With high drug attrition, protein-protein interaction (PPI) network models are attractive as efficient methods for predicting drug outcomes by analyzing proteins downstream of drug targets. Unfortunately, these methods tend to overpredict associations and they have low precision and prediction performance; performance is often no better than random (AUROC ~0.5). Typically, PPI models identify ranked phenotypes associated with downstream proteins, yet methods differ in prioritization of downstream proteins. Most methods apply global approaches for assessing all phenotypes. We hypothesized that a per-phenotype analysis could improve prediction performance. We compared two global approaches-statistical and distance-based-and our novel per-phenotype approach, 'context-specific interaction' (CSI) analysis, on severe side effect prediction. We used a novel dataset of adverse events (or designated medical events, DMEs) and discovered that CSI had a 50% improvement over global approaches (AUROC 0.77 compared to 0.51), and a 76-95% improvement in average precision (0.499 compared to 0.284, 0.256). Our results provide a quantitative rationale for considering downstream proteins on a per-phenotype basis when using PPI network methods to predict drug phenotypes.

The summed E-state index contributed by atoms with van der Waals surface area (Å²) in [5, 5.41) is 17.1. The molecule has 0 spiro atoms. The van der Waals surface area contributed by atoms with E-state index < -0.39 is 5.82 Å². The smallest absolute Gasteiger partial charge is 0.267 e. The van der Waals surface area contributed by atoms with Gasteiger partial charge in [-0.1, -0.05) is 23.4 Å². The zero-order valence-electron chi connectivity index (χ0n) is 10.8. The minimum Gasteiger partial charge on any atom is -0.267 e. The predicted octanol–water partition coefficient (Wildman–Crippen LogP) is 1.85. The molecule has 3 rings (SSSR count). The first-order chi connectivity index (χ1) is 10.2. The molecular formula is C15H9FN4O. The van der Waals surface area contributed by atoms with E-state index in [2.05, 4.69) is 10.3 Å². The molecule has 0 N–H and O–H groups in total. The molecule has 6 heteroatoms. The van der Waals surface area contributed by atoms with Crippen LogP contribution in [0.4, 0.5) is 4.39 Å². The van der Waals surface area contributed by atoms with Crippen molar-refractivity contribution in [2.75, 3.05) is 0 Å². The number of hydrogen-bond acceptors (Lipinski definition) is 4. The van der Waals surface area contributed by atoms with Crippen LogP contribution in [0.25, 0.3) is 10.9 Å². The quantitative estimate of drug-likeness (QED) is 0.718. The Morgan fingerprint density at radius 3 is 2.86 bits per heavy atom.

View details for DOI 10.1093/intbio/zyac002

    View details for PubMedID 35293584

  • Treatment-refractory ulcerative colitis responsive to indigo naturalis. BMJ open gastroenterology Saiki, J. P., Andreasson, J. O., Grimes, K. V., Frumkin, L. R., Sanjines, E., Davidson, M. G., Park, K. T., Limketkai, B. 1800; 8 (1)

    Abstract